Learning to Live with the Dingo: Understanding the Human Dimensions of Predator Management in Australia | Centre for Veterinary Education

Learning to Live with the Dingo: Understanding the Human Dimensions of Predator Management in Australia

Lily van Eeden

Lunchtime Seminar Series

Duration: 40:42

Thursday, April 12, 2018

Topic/s: dingo, wildlife

Livestock producers across Australia are at war with the dingo, who poses a threat to their stock and their livelihoods.

At the same time, governments pour never-ending resources into managing dingoes with little knowledge about whether their approaches are effective. This system isn’t working. Today, scientists globally are acknowledging the important role that predators play in regulating ecosystems and their potential in changing how we manage wildlife. In Australia, not only can dingoes play a role in suppressing kangaroos and introduced pests, but scientists are finding that lethal management of dingoes can be counter-productive to reducing livestock losses. Changing this system is difficult, so alongside ecological and agricultural research, investigation into the social and political contexts preventing progress is essential. Through historical and contemporary analysis, I investigate what shapes contemporary dingo management decisions, focusing on farmer attitudes and experiences as well as public perceptions and awareness. My research seeks to understand how coexistence can be possible, changing the way we conduct wildlife management to the benefit of biodiversity and rural communities.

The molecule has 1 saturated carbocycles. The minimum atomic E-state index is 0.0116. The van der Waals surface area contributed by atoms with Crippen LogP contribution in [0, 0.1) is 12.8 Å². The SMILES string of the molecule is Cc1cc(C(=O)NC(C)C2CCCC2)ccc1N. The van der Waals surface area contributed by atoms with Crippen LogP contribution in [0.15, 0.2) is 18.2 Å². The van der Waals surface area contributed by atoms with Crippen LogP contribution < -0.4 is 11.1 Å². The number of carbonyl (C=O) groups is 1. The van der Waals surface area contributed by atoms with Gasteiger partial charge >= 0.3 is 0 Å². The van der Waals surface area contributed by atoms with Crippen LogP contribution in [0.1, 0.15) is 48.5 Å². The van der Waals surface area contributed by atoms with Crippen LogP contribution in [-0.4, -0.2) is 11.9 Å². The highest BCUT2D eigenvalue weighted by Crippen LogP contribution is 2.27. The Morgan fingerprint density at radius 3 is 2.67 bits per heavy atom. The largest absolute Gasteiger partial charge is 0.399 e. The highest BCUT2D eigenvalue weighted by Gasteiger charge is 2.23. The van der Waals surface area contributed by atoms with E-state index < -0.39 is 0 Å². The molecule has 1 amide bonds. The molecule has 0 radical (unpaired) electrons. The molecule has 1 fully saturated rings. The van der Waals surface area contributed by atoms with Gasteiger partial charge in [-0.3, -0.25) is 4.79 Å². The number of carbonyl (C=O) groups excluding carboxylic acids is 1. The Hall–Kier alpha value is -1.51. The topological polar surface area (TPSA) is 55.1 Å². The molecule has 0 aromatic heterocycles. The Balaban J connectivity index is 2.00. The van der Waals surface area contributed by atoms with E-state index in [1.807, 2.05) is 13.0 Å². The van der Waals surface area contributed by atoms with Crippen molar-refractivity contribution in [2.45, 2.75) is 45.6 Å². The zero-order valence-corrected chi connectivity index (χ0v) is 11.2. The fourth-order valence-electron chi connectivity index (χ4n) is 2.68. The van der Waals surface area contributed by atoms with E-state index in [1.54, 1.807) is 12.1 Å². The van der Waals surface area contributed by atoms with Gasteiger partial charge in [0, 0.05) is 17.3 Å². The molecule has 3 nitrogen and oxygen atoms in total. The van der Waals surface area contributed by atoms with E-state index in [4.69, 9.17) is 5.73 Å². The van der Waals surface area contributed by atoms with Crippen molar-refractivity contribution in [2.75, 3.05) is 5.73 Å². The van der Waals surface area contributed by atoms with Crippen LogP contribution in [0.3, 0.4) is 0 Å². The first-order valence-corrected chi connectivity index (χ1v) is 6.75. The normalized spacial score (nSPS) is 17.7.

Lily investigates human-wildlife conflict as a PhD student in the SOLES Desert Ecology Research Group. About eight years working as an ecologist in Australia and overseas led her to realise that often the most important thing for tackling environmental issues was understanding people. Shifting the focus of her career path to address this need, she completed an interdisciplinary masters of biodiversity conservation at the University of Oxford, and for her PhD she focuses on the human dimensions of dingo management. She’s recently been awarded a Fulbright scholarship to conduct comparative research on Australian and American predator management based out of the University of Washington